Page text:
Grace period is unavoidable, if you're supposed to have any chance of paying off your card. Imagine there is no grace period:

  • all the month long you don't know how much you'll eventually need to pay (because you're still making new payments)
  • the billing period is closed so now you can learn how much you're supposed to pay
  • boom - too late, you're overdue! And charged all the interests, fees and penalties.

You need at least few seconds of grace period to have a chance to make any payment - and that's with today's automatic electronic debits. Card without a grace period would always be very costly to use.

That was about the period itself, but why is it almost a month long? The period is typically about 20-25 days, because in the past it took many days for the billing period to be closed and the bill prepared, have it arrive via mail, you writing a cheque and mailing it back. So, it was safer to give clients a month instead of risking constant complaints "it wasn't me, it was the mail". Processing client complaints is very costly.

Today, with internet banking and wire transfers, 3-5 days would be a more reasonable grace period. But banks can't just shorten your period, because you'll feel deprived of something that (you feel) is rightfully yours and it could give you just enough incentive to switch banks. So it's basically a Mexican standoff between banks - whoever shots first, gets killed. They'd rather just keep rolling with "almost a month" than update it. They make more enough money elsewhere to pay the interest for your grace period.

All above assumes that the card has to be run in period-mode. It doesn't. Today's computers could automatically recalculate your card on a daily basis, so instead of billing-period + overlapping grace-period you would just have 30 (or 31) overlapping periods. But, customers already find it very hard to wrap their heads around just two periods and also as in paragraph above, it could be interpreted as "taking our grace periods away" so that's not going to happen.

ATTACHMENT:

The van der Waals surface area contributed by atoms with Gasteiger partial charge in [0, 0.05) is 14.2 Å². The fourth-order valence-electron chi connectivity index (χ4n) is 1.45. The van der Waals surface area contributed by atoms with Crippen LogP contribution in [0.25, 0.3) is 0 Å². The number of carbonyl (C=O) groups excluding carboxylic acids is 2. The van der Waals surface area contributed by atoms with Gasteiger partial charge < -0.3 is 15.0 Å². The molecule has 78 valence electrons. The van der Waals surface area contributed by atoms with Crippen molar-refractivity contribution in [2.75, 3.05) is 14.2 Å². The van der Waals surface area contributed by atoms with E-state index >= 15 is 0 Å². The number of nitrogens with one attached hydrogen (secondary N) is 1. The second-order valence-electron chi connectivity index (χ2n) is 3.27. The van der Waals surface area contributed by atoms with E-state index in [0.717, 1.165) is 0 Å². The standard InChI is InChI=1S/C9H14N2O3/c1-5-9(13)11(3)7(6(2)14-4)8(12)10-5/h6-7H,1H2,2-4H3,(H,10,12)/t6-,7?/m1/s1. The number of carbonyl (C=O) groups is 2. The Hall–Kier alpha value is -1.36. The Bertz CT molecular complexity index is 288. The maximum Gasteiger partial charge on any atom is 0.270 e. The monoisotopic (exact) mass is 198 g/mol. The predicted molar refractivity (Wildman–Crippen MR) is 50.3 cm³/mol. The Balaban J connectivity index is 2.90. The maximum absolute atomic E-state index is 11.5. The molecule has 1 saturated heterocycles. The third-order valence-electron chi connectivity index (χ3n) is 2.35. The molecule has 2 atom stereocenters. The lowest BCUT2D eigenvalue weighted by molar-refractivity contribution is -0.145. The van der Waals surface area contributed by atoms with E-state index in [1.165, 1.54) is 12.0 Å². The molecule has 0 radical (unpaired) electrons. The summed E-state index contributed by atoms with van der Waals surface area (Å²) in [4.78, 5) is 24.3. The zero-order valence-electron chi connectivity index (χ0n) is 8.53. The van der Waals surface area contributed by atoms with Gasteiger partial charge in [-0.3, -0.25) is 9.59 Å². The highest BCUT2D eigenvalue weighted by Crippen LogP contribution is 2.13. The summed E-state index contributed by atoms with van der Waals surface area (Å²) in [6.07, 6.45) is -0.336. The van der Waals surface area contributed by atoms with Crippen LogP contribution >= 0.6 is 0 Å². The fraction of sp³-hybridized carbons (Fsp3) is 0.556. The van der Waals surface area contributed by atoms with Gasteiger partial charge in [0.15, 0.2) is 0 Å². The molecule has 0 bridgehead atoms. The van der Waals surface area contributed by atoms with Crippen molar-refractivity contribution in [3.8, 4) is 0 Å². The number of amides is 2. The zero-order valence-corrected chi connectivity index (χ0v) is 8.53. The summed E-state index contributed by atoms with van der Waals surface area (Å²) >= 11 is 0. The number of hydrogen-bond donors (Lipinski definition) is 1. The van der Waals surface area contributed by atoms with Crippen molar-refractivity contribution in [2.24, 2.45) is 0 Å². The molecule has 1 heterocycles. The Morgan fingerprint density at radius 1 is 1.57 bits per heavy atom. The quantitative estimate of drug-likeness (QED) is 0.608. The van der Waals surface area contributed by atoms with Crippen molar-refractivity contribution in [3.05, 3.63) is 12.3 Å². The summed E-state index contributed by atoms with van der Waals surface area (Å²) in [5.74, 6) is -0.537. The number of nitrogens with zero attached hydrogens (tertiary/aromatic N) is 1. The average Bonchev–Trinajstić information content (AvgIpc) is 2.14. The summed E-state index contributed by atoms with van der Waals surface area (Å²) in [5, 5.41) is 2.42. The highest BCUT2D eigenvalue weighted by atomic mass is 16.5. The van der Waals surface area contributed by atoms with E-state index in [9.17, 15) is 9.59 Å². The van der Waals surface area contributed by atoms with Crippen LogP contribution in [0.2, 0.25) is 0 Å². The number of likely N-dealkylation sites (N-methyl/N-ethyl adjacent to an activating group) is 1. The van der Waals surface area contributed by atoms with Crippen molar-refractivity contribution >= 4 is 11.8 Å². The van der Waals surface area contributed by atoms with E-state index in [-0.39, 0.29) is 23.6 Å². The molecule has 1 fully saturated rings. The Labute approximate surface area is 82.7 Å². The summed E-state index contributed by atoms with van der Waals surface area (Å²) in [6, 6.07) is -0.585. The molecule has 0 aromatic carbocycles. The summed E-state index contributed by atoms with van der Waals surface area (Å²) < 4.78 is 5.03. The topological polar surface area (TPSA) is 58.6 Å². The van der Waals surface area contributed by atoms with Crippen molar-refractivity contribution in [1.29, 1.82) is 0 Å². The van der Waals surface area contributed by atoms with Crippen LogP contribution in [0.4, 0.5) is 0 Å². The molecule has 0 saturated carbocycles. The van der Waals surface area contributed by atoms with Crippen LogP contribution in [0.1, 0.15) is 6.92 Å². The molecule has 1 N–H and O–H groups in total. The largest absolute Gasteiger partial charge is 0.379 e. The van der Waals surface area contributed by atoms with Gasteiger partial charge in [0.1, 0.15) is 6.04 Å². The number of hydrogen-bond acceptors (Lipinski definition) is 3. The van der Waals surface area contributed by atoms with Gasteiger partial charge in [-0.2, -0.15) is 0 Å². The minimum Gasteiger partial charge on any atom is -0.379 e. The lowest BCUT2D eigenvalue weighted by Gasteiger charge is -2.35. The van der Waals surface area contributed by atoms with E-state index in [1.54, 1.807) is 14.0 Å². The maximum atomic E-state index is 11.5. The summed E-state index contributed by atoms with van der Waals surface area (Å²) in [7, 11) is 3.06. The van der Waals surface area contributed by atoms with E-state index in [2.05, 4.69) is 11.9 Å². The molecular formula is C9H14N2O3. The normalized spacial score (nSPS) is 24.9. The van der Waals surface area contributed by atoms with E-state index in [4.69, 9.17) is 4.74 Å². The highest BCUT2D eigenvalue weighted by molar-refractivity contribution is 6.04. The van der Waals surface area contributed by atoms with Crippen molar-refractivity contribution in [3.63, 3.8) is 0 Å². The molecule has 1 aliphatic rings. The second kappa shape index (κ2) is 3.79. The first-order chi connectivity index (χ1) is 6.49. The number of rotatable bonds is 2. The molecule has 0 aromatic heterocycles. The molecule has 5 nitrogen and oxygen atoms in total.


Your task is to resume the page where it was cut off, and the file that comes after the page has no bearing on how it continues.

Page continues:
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    This whole answer assumes that interest is a function of paying late, but it's not. It is 100% possible to have no grace period (interest begins accruing immediately), while still having 3 weeks between statement date and due date (in such cases, paying "on time" will result in interest charges but not late fees). The answer's also wrong for stating that competition is the reason grace periods are set at 3+ weeks. Competition is the reason for offering a grace period in the first place, but the CARD Act is the reason you never see short (e.g. 5 day) grace periods.
    – Ben Voigt
    Commented Oct 16, 2018 at 0:37
  • @BenVoigt I don't understand how would it be possible to have 3 weeks between statement and due date without grace period, because AFAIK this is the grace period. CARD Act can be the reason in jurisdictions where it applies, but it doesn't apply everywhere, yet we see grace periods everywhere.
    – Agent_L
    Commented Oct 16, 2018 at 8:15
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    There are two different types of charges. Due date controls late fees and penalties, avoided if the minimum payment is made. Grace period controls interest. On a transaction where no grace period applies, interest begins accruing immediately. Such transactions include cash advances and balance transfers on nearly all cards, and purchases on some. For other cards, a grace period exists on purchases only if the previous statement was "paid in full".not just a minimum payment. The time between statement date and date the minimum payment is due is not "grace period".
    – Ben Voigt
    Commented Oct 16, 2018 at 13:53
  • @BenVoigt I think you meant "for other transactions", not "cards". For cards where I live (Poland), grace period is not tied to paying the balance in full. The unpaid balance keeps ticking, that's right, but the new balance is in it's own grace period. AFAIK even if you fail to make the minimum payment, you do get all the penalties, but new balances still retain their grace periods. I've just skipped the immediately due payments, because they bypass everything that makes CC unique, so I find them irrelevant to any periods.
    – Agent_L
    Commented Oct 16, 2018 at 14:52
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    I did mean "cards". The terms on cards available to people who are rebuilding credit generally are pretty unfavorable -- high interest rates, no grace period, fees for talking to customer service. Premier cards have few fees and lots of benefits, and then most cards fall in between, having grace periods and basic cashback but few other benefits. Just because you and I avoid using cards with no grace period, and avoid cash advances, doesn't mean you can ignore these things in an answer read by visitors across the whole range of credit scores and account terms.
    – Ben Voigt
    Commented Oct 16, 2018 at 15:54